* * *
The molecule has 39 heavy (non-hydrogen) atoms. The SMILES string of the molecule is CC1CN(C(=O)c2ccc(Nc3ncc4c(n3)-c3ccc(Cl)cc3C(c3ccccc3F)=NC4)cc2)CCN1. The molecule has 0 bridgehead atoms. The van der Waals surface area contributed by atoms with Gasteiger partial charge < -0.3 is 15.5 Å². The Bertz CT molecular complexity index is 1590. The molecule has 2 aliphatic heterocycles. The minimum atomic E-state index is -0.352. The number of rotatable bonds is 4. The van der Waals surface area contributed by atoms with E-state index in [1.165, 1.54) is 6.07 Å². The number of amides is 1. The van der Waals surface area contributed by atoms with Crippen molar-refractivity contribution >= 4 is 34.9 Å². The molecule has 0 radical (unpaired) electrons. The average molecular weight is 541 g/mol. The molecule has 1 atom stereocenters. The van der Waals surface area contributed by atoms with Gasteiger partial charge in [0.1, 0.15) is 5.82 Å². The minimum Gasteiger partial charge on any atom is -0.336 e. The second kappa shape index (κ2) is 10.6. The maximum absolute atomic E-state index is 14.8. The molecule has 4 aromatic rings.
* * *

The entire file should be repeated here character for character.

The molecule has 39 heavy (non-hydrogen) atoms. The SMILES string of the molecule is CC1CN(C(=O)c2ccc(Nc3ncc4c(n3)-c3ccc(Cl)cc3C(c3ccccc3F)=NC4)cc2)CCN1. The molecule has 0 bridgehead atoms. The van der Waals surface area contributed by atoms with Gasteiger partial charge < -0.3 is 15.5 Å². The Bertz CT molecular complexity index is 1590. The molecule has 2 aliphatic heterocycles. The minimum atomic E-state index is -0.352. The number of rotatable bonds is 4. The van der Waals surface area contributed by atoms with E-state index in [1.165, 1.54) is 6.07 Å². The number of amides is 1. The van der Waals surface area contributed by atoms with Crippen molar-refractivity contribution >= 4 is 34.9 Å². The molecule has 0 radical (unpaired) electrons. The average molecular weight is 541 g/mol. The molecule has 1 atom stereocenters. The van der Waals surface area contributed by atoms with Gasteiger partial charge in [0.1, 0.15) is 5.82 Å². The minimum Gasteiger partial charge on any atom is -0.336 e. The second kappa shape index (κ2) is 10.6. The maximum absolute atomic E-state index is 14.8. The molecule has 4 aromatic rings.